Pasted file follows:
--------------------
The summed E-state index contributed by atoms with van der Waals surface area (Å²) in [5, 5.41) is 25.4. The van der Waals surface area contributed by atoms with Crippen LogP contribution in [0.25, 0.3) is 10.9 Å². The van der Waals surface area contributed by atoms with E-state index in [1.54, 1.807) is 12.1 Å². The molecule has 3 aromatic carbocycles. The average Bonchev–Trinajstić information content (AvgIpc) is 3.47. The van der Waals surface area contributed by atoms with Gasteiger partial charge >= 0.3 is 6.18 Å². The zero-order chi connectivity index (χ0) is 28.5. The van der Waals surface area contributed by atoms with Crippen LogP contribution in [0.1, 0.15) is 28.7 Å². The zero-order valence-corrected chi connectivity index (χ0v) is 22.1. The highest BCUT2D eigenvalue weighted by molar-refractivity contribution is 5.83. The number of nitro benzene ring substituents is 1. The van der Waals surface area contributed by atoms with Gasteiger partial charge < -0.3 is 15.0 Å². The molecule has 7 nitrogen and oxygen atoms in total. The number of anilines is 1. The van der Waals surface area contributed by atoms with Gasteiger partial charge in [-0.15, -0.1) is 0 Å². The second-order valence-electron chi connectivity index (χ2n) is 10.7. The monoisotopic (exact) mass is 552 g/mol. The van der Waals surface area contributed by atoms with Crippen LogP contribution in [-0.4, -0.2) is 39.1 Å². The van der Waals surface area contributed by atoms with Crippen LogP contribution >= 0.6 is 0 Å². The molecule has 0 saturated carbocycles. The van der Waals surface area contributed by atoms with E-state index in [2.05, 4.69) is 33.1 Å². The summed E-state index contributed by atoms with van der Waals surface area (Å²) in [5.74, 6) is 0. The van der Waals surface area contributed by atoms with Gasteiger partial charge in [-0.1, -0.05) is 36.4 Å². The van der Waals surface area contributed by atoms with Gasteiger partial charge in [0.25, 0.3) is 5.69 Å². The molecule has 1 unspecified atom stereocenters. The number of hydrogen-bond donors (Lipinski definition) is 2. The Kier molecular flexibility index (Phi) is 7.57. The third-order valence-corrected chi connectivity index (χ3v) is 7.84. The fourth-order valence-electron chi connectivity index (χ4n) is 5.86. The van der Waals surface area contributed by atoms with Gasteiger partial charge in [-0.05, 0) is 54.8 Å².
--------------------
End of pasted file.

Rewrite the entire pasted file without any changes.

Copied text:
The summed E-state index contributed by atoms with van der Waals surface area (Å²) in [5, 5.41) is 25.4. The van der Waals surface area contributed by atoms with Crippen LogP contribution in [0.25, 0.3) is 10.9 Å². The van der Waals surface area contributed by atoms with E-state index in [1.54, 1.807) is 12.1 Å². The molecule has 3 aromatic carbocycles. The average Bonchev–Trinajstić information content (AvgIpc) is 3.47. The van der Waals surface area contributed by atoms with Gasteiger partial charge >= 0.3 is 6.18 Å². The zero-order chi connectivity index (χ0) is 28.5. The van der Waals surface area contributed by atoms with Crippen LogP contribution in [0.1, 0.15) is 28.7 Å². The zero-order valence-corrected chi connectivity index (χ0v) is 22.1. The highest BCUT2D eigenvalue weighted by molar-refractivity contribution is 5.83. The number of nitro benzene ring substituents is 1. The van der Waals surface area contributed by atoms with Gasteiger partial charge < -0.3 is 15.0 Å². The molecule has 7 nitrogen and oxygen atoms in total. The number of anilines is 1. The van der Waals surface area contributed by atoms with Gasteiger partial charge in [-0.15, -0.1) is 0 Å². The second-order valence-electron chi connectivity index (χ2n) is 10.7. The monoisotopic (exact) mass is 552 g/mol. The van der Waals surface area contributed by atoms with Crippen LogP contribution in [-0.4, -0.2) is 39.1 Å². The van der Waals surface area contributed by atoms with Crippen LogP contribution >= 0.6 is 0 Å². The molecule has 0 saturated carbocycles. The van der Waals surface area contributed by atoms with E-state index in [2.05, 4.69) is 33.1 Å². The summed E-state index contributed by atoms with van der Waals surface area (Å²) in [5.74, 6) is 0. The van der Waals surface area contributed by atoms with Gasteiger partial charge in [-0.1, -0.05) is 36.4 Å². The van der Waals surface area contributed by atoms with Gasteiger partial charge in [0.25, 0.3) is 5.69 Å². The molecule has 1 unspecified atom stereocenters. The number of hydrogen-bond donors (Lipinski definition) is 2. The Kier molecular flexibility index (Phi) is 7.57. The third-order valence-corrected chi connectivity index (χ3v) is 7.84. The fourth-order valence-electron chi connectivity index (χ4n) is 5.86. The van der Waals surface area contributed by atoms with Gasteiger partial charge in [-0.05, 0) is 54.8 Å².